Sunday, April 6, 2008

Taking the Week Off

Now that it's Sunday, I can tell you that I decided to take last week off. I didn't miss work, or stop bathing, or anything stupid like that. Instead, I (mostly) swore off the 2008 presidential campaign. I blogged about it, of course, but I generally avoided watching the cable news networks or checking out the more political websites. Old habits die hard, so I didn't exactly go cold turkey, but I came closer than I have in at least a couple of years.

In short, I spent the past week living the life of a typical American.

This wasn't something I planned. I don't want to sound like one of those annoying, self-important yuppies who annually observe "Turn Off Your TV Week" and then brag about it to anyone who will listen. I just got fed up. I detest manufactured political news and that's about all there is out there right now. Desperate for something to talk about, the various anchors and their predictable lineup of talking heads are left to speculate on the earth-shattering importance of some trivial gaffe made by one or another candidate's deputy vice-director for photo ops. Even Keith Olbermann has become increasingly unwatchable as he slowly embraces the troubling anti-Hillary bias of his MSNBC stablemates.

So I just quit. And I'm glad I did. From the outside, the presidential campaign seems so much less urgent. Who cares about Clinton and Obama when March Madness is in full swing and the baseball season awaits? Why follow John McCain's cross-country biography tour (Good call, John! Remind everyone how old you are.) when your cable system has over 200 channels of counter-programming, at least five of which are running one of the Godfather movies? My iPod contains well over 5,000 of my favorite songs, even the worst of which (probably "Chevy Van") brings me more pleasure than any one of Chris Matthews' unhinged diatribes.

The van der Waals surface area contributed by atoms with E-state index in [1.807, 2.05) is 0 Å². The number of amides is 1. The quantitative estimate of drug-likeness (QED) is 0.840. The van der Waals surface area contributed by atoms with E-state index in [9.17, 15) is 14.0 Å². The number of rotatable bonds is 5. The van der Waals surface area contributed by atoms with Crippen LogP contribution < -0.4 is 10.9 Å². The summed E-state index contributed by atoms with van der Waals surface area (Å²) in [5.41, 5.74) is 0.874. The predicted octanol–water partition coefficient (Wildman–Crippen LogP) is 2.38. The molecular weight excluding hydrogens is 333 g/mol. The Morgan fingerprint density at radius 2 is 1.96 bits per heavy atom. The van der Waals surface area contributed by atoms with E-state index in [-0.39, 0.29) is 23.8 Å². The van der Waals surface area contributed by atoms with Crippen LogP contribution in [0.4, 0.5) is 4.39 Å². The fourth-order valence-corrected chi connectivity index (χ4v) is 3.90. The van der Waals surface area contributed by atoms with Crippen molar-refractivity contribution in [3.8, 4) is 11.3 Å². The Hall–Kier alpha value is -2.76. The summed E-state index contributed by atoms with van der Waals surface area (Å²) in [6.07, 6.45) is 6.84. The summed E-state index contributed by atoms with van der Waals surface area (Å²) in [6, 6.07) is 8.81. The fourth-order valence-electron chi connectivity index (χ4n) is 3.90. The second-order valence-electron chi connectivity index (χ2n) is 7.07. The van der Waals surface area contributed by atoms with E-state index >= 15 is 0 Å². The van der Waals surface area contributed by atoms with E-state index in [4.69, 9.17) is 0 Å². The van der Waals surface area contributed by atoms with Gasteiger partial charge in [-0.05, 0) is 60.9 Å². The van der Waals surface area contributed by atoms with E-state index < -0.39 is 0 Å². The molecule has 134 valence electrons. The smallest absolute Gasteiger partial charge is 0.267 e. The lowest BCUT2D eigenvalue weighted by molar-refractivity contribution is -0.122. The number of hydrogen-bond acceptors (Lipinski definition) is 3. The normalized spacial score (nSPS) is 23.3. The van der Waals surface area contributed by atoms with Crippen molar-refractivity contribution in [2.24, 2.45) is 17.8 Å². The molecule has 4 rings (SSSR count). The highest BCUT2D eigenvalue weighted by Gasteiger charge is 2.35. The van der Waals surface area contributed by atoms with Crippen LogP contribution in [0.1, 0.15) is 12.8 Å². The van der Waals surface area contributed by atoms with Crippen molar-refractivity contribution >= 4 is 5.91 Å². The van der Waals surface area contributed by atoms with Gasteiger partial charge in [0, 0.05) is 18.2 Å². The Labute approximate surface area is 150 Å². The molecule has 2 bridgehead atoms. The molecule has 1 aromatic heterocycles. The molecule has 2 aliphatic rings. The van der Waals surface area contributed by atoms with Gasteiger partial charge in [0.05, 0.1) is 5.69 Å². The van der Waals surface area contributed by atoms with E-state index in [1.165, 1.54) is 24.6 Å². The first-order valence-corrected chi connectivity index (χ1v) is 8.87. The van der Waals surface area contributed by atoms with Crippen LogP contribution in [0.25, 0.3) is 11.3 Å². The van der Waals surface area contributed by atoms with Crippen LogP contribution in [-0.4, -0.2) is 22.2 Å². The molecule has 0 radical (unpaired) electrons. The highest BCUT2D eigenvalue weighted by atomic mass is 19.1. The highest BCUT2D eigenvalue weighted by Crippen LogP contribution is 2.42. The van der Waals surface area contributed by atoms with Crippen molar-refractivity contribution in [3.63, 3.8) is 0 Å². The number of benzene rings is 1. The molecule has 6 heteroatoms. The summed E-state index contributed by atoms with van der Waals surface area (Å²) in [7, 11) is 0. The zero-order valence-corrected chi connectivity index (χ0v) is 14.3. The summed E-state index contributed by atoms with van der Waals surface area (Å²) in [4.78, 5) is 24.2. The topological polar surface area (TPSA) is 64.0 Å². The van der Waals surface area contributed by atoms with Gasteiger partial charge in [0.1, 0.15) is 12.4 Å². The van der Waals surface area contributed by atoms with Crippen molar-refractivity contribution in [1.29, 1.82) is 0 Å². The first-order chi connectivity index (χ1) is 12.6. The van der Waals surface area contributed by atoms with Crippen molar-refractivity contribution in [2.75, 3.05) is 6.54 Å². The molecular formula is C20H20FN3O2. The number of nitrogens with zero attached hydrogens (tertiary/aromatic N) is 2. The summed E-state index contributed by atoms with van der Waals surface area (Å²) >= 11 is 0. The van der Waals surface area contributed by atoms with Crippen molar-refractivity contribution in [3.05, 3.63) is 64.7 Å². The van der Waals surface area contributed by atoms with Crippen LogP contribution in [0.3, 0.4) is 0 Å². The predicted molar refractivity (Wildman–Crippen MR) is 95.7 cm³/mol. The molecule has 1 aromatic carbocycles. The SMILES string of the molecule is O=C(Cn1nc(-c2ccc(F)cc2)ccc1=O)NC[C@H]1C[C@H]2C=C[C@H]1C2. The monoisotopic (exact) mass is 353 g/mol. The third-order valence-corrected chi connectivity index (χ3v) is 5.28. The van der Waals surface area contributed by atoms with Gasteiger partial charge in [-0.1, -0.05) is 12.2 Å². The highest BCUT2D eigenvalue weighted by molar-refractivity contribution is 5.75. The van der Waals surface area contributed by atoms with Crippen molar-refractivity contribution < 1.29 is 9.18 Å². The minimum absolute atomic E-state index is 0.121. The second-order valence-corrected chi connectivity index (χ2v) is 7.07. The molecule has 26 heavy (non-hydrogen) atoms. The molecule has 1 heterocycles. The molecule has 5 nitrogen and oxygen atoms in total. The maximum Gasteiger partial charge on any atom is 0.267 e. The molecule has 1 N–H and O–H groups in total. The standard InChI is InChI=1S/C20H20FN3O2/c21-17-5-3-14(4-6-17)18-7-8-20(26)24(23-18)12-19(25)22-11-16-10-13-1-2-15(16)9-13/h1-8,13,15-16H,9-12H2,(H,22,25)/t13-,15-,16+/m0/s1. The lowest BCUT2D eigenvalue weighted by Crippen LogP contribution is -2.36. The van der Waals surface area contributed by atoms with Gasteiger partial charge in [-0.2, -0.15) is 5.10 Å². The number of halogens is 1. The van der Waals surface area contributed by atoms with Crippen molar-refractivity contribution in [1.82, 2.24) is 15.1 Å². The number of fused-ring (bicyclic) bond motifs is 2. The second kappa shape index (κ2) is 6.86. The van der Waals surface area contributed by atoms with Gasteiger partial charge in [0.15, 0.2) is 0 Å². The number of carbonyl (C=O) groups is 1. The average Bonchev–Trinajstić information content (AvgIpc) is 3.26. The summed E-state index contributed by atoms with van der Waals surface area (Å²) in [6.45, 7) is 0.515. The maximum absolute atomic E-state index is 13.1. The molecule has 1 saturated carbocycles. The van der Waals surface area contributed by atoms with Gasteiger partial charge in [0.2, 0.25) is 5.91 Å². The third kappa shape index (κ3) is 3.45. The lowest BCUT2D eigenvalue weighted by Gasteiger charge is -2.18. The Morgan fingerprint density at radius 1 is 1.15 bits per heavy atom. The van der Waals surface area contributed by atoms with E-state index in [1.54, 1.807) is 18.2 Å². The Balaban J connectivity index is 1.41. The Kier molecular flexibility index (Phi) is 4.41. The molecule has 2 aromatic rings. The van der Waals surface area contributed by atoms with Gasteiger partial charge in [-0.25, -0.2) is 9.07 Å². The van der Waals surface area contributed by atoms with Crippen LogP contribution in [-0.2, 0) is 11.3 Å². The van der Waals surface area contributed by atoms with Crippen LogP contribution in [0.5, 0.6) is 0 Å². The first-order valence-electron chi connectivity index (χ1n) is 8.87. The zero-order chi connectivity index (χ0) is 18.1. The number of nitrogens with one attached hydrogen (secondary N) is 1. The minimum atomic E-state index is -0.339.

And it's not like you can completely tune out the candidates regardless of how hard you try. You flip on the local news during a severe weather watch and there they are. Their names come up constantly in the late night comedy monologues. Even blogs that are decidedly apolitical occasionally make passing reference to some controversy that occurred on the campaign trail. I am vaguely aware, for example, that some hospital in Ohio is denying one of Senator Clinton's stories about how they refused to treat an ailing woman who subsequently died. I'm sure the fanatics over at Daily Kos are having a field day with this. (Just checked. They are.)

I'll probably spend the next few days slowly working back into my regular routine of TV watching and web surfing. I don't want to fall too far behind. But it was nice to be reminded that politics is only a small corner of the world, and that millions of Americans insist on treating it that way. Many of them will start paying attention once the nominees are chosen and the race begins in earnest. But they will not dwell on each meaningless detail of the campaign just because Brit Hume or Lou Dobbs or Tucker Carlson tells them to. (I know Tucker no longer has his own show. Evidently, the public appetite for smugness is finite.)


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